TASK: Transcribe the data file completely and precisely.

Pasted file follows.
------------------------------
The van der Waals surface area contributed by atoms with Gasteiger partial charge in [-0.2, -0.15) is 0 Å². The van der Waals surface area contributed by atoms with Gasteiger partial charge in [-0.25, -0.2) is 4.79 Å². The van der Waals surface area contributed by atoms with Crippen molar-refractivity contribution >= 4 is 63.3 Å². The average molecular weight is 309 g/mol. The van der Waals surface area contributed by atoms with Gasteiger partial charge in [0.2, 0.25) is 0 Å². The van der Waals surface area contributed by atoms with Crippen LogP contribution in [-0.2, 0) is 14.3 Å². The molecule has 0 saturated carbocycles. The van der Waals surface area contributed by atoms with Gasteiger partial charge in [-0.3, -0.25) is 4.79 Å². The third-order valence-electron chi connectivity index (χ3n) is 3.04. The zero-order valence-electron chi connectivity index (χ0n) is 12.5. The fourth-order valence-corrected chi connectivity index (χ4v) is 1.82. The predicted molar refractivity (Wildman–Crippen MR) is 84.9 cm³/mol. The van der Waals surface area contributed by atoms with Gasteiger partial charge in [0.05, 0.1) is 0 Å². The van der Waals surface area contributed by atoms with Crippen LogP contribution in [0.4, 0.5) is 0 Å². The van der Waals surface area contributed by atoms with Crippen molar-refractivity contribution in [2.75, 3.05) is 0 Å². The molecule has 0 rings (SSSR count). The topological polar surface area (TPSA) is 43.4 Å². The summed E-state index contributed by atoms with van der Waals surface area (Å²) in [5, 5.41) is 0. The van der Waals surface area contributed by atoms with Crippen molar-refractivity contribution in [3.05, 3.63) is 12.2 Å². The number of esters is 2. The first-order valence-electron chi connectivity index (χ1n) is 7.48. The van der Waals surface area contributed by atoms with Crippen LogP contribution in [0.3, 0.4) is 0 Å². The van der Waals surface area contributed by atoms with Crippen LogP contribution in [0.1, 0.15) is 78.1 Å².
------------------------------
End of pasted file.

The van der Waals surface area contributed by atoms with Gasteiger partial charge in [-0.2, -0.15) is 0 Å². The van der Waals surface area contributed by atoms with Gasteiger partial charge in [-0.25, -0.2) is 4.79 Å². The van der Waals surface area contributed by atoms with Crippen molar-refractivity contribution >= 4 is 63.3 Å². The average molecular weight is 309 g/mol. The van der Waals surface area contributed by atoms with Gasteiger partial charge in [0.2, 0.25) is 0 Å². The van der Waals surface area contributed by atoms with Crippen LogP contribution in [-0.2, 0) is 14.3 Å². The molecule has 0 saturated carbocycles. The van der Waals surface area contributed by atoms with Gasteiger partial charge in [-0.3, -0.25) is 4.79 Å². The third-order valence-electron chi connectivity index (χ3n) is 3.04. The zero-order valence-electron chi connectivity index (χ0n) is 12.5. The fourth-order valence-corrected chi connectivity index (χ4v) is 1.82. The predicted molar refractivity (Wildman–Crippen MR) is 84.9 cm³/mol. The van der Waals surface area contributed by atoms with Gasteiger partial charge in [0.05, 0.1) is 0 Å². The van der Waals surface area contributed by atoms with Crippen LogP contribution in [0.4, 0.5) is 0 Å². The van der Waals surface area contributed by atoms with Crippen molar-refractivity contribution in [2.75, 3.05) is 0 Å². The molecule has 0 rings (SSSR count). The topological polar surface area (TPSA) is 43.4 Å². The summed E-state index contributed by atoms with van der Waals surface area (Å²) in [5, 5.41) is 0. The van der Waals surface area contributed by atoms with Crippen molar-refractivity contribution in [3.05, 3.63) is 12.2 Å². The number of esters is 2. The first-order valence-electron chi connectivity index (χ1n) is 7.48. The van der Waals surface area contributed by atoms with Crippen LogP contribution in [0.3, 0.4) is 0 Å². The van der Waals surface area contributed by atoms with Crippen LogP contribution in [0.1, 0.15) is 78.1 Å².